Raising the Bar

Alumni judges take their places on the bench

When Elizabeth (Pike) Martin ’79 arrived at The College of Idaho, she had no way of knowing that she and two of her classmates were destined to become judges.

Martin, who became a judge for the Pierce County Superior Court in Washington in 2010, arrived at the College as a pre-med major. Yet from a student body of just a few hundred, Martin would reach the bench alongside Candy (Wagahoff) Dale ’79, a federal magistrate judge for the District of Idaho, and Lansing Haynes ’78, a judge in Idaho’s First Judicial District in Coeur d'Alene.

“At end of my sophomore year, Dr. [Ralph] Sayre in the history department asked me if I had ever thought of law school,” Martin said. “We talked about why I would be well-suited to that and after that I was focused on law school.”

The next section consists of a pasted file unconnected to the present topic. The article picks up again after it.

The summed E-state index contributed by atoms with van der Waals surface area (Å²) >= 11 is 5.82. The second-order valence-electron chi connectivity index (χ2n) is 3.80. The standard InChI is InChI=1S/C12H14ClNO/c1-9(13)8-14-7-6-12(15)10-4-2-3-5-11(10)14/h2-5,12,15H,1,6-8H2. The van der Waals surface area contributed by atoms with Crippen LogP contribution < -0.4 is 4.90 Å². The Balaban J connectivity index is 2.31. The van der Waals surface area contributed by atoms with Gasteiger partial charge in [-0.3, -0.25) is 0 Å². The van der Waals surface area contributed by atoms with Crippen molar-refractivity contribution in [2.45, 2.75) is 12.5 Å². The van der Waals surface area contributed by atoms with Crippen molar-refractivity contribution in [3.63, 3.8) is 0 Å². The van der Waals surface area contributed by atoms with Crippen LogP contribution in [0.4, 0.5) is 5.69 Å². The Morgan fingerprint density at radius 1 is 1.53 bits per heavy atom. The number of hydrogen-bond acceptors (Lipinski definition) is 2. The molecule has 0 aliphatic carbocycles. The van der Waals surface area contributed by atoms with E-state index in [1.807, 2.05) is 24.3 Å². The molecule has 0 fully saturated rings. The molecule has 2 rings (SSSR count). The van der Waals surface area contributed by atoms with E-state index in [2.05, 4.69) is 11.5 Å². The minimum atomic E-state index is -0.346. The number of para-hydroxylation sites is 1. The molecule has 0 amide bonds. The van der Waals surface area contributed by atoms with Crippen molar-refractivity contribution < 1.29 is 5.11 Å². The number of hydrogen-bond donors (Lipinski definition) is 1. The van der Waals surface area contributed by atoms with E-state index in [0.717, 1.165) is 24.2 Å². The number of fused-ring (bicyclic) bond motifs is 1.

During a clerkship with the Washington State Supreme Court, Martin first discovered a passion for the independence and neutral position held by judges. Like Dale, Haynes and numerous other C of I alumni, Martin’s passion and the knowledge she gained at the College ultimately would lead her to the bench.

A supreme role

Gerald Schroeder ’61 didn’t come to The College of Idaho considering law as a career, either. But during Schroeder’s junior year, Professor George Wolfe asked him to take an aptitude test given to first-year law students. The high score Schroeder received planted a seed, and he decided to take the LSAT and apply for law school, with no backup plan if he wasn’t accepted.

It was a decision that paid off for Schroeder, who has served as a judge for 44 years, culminating with his appointment to the Idaho Supreme Court and a four-year stint as chief justice of the court.

Schroeder, who continues to hear cases throughout Idaho as a senior judge, said professors at the C of I prepared him well for his responsibilities on the bench.